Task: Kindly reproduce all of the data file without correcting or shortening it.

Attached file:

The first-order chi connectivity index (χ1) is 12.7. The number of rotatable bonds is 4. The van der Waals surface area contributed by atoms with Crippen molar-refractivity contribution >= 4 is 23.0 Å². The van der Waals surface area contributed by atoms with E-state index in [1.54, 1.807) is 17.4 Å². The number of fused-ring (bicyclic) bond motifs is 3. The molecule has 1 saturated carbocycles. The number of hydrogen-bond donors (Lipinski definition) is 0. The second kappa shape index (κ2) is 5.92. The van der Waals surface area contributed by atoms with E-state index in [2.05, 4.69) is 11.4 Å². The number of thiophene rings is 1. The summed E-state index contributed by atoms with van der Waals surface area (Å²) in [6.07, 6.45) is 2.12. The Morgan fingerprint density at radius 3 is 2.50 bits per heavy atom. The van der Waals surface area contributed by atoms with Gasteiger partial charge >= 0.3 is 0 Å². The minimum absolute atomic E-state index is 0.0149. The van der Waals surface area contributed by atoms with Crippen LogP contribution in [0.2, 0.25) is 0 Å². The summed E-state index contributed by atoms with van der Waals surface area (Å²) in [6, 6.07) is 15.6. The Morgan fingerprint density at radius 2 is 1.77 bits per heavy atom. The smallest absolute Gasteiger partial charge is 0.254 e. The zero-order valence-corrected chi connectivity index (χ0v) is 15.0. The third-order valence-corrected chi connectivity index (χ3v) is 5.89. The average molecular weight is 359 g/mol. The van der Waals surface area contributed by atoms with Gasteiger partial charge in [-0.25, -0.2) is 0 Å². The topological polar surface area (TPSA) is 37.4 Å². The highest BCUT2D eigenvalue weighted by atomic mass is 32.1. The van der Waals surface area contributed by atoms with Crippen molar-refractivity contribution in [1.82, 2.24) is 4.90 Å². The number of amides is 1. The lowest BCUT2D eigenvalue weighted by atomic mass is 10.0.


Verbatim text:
The first-order chi connectivity index (χ1) is 12.7. The number of rotatable bonds is 4. The van der Waals surface area contributed by atoms with Crippen molar-refractivity contribution >= 4 is 23.0 Å². The van der Waals surface area contributed by atoms with E-state index in [1.54, 1.807) is 17.4 Å². The number of fused-ring (bicyclic) bond motifs is 3. The molecule has 1 saturated carbocycles. The number of hydrogen-bond donors (Lipinski definition) is 0. The second kappa shape index (κ2) is 5.92. The van der Waals surface area contributed by atoms with E-state index in [2.05, 4.69) is 11.4 Å². The number of thiophene rings is 1. The summed E-state index contributed by atoms with van der Waals surface area (Å²) in [6.07, 6.45) is 2.12. The Morgan fingerprint density at radius 3 is 2.50 bits per heavy atom. The van der Waals surface area contributed by atoms with Gasteiger partial charge >= 0.3 is 0 Å². The minimum absolute atomic E-state index is 0.0149. The van der Waals surface area contributed by atoms with Crippen LogP contribution in [0.2, 0.25) is 0 Å². The summed E-state index contributed by atoms with van der Waals surface area (Å²) in [6, 6.07) is 15.6. The Morgan fingerprint density at radius 2 is 1.77 bits per heavy atom. The smallest absolute Gasteiger partial charge is 0.254 e. The zero-order valence-corrected chi connectivity index (χ0v) is 15.0. The third-order valence-corrected chi connectivity index (χ3v) is 5.89. The average molecular weight is 359 g/mol. The van der Waals surface area contributed by atoms with Gasteiger partial charge in [-0.25, -0.2) is 0 Å². The topological polar surface area (TPSA) is 37.4 Å². The highest BCUT2D eigenvalue weighted by atomic mass is 32.1. The van der Waals surface area contributed by atoms with Crippen molar-refractivity contribution in [1.82, 2.24) is 4.90 Å². The number of amides is 1. The lowest BCUT2D eigenvalue weighted by atomic mass is 10.0.